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Published on: Aug. 29, 2011

attendees are first-time shooters who haven’t had the opportunity to develop their skills. For example, the hunting and shooting skills of youth might be limited by parents who don’t have the knowledge to teach them. However, many parents of aspiring young shooters often rise to the challenge of developing their own skills to help their children.

“We have a lot of opportunities for current hunters to take advantage of, but we also tailor many programs and events to youth and families,” Brooks said. Targeting both youth and their families opens hunting and shooting fun to multiple generations. Each staffed range has its own Web page that lists information and upcoming programs.

“These programs mentor children as well as parents, who can develop their own shooting skills while learning how to help their kids develop theirs,” Cockerham said.

Family sharing in the shooting sports is not limited to parents and children. Jack Nicholson, who has shot trap at Jay Henges Shooting Range for six years, recently began going with his wife, who enjoys shooting small-caliber pistols and throwing targets for her husband.

“I taught her to shoot years ago, but she got out of it. She got to a point where she didn’t shoot regularly like I did,” Nicholson said. “It’s enjoyable to go shooting with her. We’re both retired, and it’s something we like to do together.”

Hunting and shooting sports are fun for friends, too. Len Hoffmeister and Jim Crowe met at Jay Henges Shooting Range while Len was an employee. They began shooting together and eventually formed a weekly retired men’s shooting group, which meets every Thursday morning at the range. While practicing with friends, Hoffmeister also recognizes the importance of sharing the shooting sports among families.

“It gives people a chance to pass the shooting ability on to their children, both through the programs and by just being able to take them to the range to show them how to use a firearm properly,” Hoffmeister said.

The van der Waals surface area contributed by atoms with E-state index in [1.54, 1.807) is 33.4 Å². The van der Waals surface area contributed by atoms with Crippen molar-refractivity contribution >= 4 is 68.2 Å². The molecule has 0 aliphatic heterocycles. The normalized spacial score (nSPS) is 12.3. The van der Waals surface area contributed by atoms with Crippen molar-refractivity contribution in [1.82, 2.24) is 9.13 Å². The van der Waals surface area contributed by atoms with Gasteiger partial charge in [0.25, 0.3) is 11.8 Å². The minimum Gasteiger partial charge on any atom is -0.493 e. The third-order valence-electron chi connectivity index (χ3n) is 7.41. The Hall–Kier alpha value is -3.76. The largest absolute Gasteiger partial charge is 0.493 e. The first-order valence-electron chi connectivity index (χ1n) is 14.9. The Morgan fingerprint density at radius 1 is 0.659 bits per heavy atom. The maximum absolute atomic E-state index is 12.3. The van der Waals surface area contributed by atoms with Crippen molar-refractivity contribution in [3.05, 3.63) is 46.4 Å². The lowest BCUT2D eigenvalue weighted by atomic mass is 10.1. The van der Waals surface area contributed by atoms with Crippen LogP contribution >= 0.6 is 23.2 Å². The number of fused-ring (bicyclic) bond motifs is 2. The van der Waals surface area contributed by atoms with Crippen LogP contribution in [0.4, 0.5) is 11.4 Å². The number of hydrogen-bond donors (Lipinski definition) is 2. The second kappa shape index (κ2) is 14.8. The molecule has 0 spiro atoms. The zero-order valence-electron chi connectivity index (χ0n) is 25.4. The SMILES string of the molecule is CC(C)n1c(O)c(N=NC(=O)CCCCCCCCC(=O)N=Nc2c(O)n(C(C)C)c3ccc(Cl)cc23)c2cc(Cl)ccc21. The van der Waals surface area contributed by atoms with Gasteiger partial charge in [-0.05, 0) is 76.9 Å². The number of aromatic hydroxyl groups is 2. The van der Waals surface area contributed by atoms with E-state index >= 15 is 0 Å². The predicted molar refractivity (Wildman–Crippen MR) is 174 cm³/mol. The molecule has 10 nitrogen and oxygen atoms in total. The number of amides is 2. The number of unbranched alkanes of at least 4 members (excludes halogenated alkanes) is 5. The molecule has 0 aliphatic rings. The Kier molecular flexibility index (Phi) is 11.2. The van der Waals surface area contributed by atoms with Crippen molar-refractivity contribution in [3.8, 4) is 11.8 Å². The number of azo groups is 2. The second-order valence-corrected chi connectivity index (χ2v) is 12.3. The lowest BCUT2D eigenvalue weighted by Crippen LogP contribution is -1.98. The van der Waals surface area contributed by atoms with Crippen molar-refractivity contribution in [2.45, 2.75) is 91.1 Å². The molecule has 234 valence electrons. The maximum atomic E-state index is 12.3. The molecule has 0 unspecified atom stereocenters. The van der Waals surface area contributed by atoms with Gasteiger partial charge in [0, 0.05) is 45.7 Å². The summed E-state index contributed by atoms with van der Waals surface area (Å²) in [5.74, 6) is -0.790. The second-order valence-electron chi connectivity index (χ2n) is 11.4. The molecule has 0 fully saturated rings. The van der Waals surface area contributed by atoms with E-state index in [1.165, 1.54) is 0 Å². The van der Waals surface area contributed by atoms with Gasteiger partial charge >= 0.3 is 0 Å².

Aiming for the Future

“We have a rich heritage in Missouri of hunters and shooters, and that’s a tradition that should be maintained,” Legg said.

As the state’s population becomes more urbanized, hunters and shooters must consider how residential and commercial development could affect open-land areas and the opportunities they provide. Missouri’s five staffed shooting ranges are located near urban areas, which offsets this threat.

However, for hunting and shooting sports to continue thriving in Missouri, the role of family and tradition cannot be underestimated.

“I think these skills need to be passed on to other generations; otherwise they’re going to die out,” Haley said. New hunters and shooters need to discover the sport to maintain both hunting heritage and the health of Missouri’s wildlife.

“Hunting is the most economical and most humane way to manage wildlife populations and avoid conflicts between animals and humans,” Legg said.

Properly managing wildlife involves preventing overpopulation and subsequent disease. It also means using ethical and humane hunting methods to do so.

“The public expects hunters to be able to make quick, clean kills on the animals they pursue. The Department of Conservation sets up hunting seasons to allow us to harvest the excess of any given population of animals. Because the public expects us to be proficient at our sport, hunters need some place to help them build those skills,” Brooks said. “In order for us to be able to continue the aggressive management it takes to control wildlife populations, we have to bring along a new generation of hunters to take an active role in conservation.”

“Shooting ranges and education centers give people a place to go where they can feel safe and participate in the hobbies and sports they enjoy,” Haley said. “I love to see people learning how to hunt and shoot and accomplish what they set out to do. I’m glad I can be a part of it.”

For more information on Department of Conservation staffed and unstaffed shooting ranges, visit mdc.mo.gov/node/6209.


MDC Shooting Ranges

MDC has five staffed shooting ranges that provide safe and inviting places to practice shooting skills. Please see the phone numbers and Web pages listed below to get more information on each range.

  1. Parma Woods Shooting Range, 816-891-9941, mdc.mo.gov/node/283
  2. Lake City Shooting Range, 816-249-3194, mdc.mo.gov/node/282
  3. Jay Henges Shooting Range, 636-938-9548, mdc.mo.gov/node/299
  4. August A. Busch Shooting Range, 636-300-1953 ext. 251, mdc.mo.gov/node/270
  5. Andy Dalton Shooting Range, 417-742-4361, mdc.mo.gov/node/288

 

MDC also maintains more than 70 unstaffed shooting ranges throughout the state. For information on our unmanned ranges, including a complete listing of locations with phone numbers, visit mdc.mo.gov/node/6209.

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